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Can orbital floor fractures and eye floaters stop you from diving?



Q: I have suffered an orbital floor fracture whilst playing rugby. My doctor has instructed me not to blow my nose due to subcutaneous emphysema (and not to play contact sport for six weeks). Although I have follow up appointments to come, where do I stand with diving, both presently and into the future?

A: Ouch, these are nasty injuries. Firstly, some orientation: the orbit is the cavity in the skull which accommodates the eye. Orbital floor fractures commonly result from blunt objects (fists, car dashboards, rugby or any other sort of balls) impacting on the eye socket, which then breaks. Over 80% occur in males (funny that). What actually happens is that the object in question, say a well-aimed punch from Anthony Joshua, squishes the incompressible eyeball inwards.

The rapid increase in pressure in the socket then causes it to ‘blow out’ at its weakest point, the floor. The fatty tissue around the eye then drops through the hole, often pulling a couple of eye mus- cles with it, resulting in double vision. And a rapid lie-down.

In a victim without visual disturbances, where the fracture covers less than 50% of the floor, and where there’s no trapped fatty or muscle tissue, one option is to leave the area alone and treat with steroids and antibiotics. In more serious cases, however, surgery is needed to reposition the disrupted bony fragments and patch up the fracture with a mesh. One issue with this type of repair and diving is whether there is any possibility of trapped gas within the tissues. This is the ‘subcutaneous emphysema’ your doctor is talking about. After six weeks, I would assume that any gas introduced, through nose-blowing or surgical repair, would have diffused safely away. Otherwise I can’t see (pardon the pun) any reason you shouldn’t dive once you’re fully recovered.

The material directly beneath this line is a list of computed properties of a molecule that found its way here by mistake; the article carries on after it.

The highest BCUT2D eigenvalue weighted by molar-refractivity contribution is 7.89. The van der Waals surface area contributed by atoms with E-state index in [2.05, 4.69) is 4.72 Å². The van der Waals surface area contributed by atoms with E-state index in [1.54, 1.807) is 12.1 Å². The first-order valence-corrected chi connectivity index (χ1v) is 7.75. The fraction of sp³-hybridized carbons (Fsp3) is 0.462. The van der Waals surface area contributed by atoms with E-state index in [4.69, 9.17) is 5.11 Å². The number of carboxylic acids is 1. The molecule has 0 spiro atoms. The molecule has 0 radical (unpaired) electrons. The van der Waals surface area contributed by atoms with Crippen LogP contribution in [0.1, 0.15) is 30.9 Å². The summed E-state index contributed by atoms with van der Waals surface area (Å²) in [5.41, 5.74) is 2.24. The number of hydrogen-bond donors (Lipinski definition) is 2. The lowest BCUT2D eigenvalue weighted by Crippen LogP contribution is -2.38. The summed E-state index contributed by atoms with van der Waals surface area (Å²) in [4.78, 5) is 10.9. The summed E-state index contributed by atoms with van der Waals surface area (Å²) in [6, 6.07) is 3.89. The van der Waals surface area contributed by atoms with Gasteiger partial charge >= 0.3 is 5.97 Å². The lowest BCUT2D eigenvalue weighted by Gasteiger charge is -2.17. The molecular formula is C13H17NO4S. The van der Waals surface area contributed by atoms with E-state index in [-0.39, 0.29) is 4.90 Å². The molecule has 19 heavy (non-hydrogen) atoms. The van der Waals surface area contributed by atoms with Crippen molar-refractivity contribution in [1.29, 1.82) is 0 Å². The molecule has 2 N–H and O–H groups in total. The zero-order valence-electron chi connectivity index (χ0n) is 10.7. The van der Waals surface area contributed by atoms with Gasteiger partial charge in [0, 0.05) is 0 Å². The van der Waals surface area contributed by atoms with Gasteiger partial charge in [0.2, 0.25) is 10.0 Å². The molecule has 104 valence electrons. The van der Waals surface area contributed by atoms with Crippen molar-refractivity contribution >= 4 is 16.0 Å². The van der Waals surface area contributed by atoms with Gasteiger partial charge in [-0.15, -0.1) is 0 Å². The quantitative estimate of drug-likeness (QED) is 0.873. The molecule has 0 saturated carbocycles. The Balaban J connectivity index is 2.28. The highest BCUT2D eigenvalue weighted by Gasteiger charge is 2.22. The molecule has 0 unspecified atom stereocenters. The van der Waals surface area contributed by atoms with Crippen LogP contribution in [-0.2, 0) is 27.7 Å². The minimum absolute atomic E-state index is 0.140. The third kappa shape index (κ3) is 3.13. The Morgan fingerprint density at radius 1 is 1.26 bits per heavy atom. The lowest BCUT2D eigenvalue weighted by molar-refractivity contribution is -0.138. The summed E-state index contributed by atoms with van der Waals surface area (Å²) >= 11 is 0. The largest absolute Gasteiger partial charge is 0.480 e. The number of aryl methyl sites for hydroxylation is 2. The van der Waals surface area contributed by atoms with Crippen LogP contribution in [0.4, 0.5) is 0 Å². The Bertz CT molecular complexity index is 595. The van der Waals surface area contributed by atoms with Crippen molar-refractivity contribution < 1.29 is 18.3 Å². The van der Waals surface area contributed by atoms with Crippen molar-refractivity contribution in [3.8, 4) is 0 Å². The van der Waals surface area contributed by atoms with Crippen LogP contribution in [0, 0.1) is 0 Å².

Q: I recently woke up with a large floater in my right eye. It’s rather like a gelatinous blob with some black specks randomly moving around in the eye and can cause some blurring. A thorough examination at the opticians revealed that the cause was a posterior vitreous detachment (PVD). My eyesight remains unchanged and there are no signs of any tears or damage to the retina or the surrounding area. The Optometrist advised me to cancel my upcoming diving holiday and to avoid any strain, heavy exercise or lifting. My GP subsequently advised that these conditions normally heal within a six week to six month time frame. The big question is will I be able to dive in six months time, assuming there is no further damage?

A: For those in the dark about what a floater is, this description is classic – they’re those tiny spots, specks, flecks and ‘cobwebs’ that drift aimlessly around in your field of vision, never staying still but moving when your eye tries to focus on them. That is because they are shadows, cast by little bits of the eye’s vitreous (the gel-like material that makes up the major part of the eyeball) breaking loose within the inner back portion of the eye. Normally the vitreous is well adhered to the retina at the back of the eye, but a sudden shower of floaters, especially when accompanied by flashing lights, can signify that the vitreous is detaching itself. In tugging on the retina, it can end up tearing it, which is a sight-threatening complication that needs urgent assessment.

Thankfully it appears you’ve got away without any retinal damage. In the year after one attack, some sufferers get another bout of PVD in the other eye; but in the vast majority, the floaters subside over anywhere up to three months, and don’t return. If floaters are still present after this time, then various surgical techniques can be employed to treat the problem more definitively.

So, to dive or not to dive? Well, I think it’s difficult to countenance it within the six months after symptom onset; but provided your recovery is uncomplicated, diving could be considered after that. Be sure to stick with the advice from the optometrist in the meantime, to give the eye the best chance of uninterrupted healing: the fewer sudden pressure changes, the better.

Also do find out if you can scuba dive after gastric band surgery?

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Mark Evans
Mark Evans
Scuba Diver's Editorial Director Mark Evans has been in the diving industry for nearly 25 years, and has been diving since he was just 12 years old. nearly 40-odd years later and he is still addicted to the underwater world.
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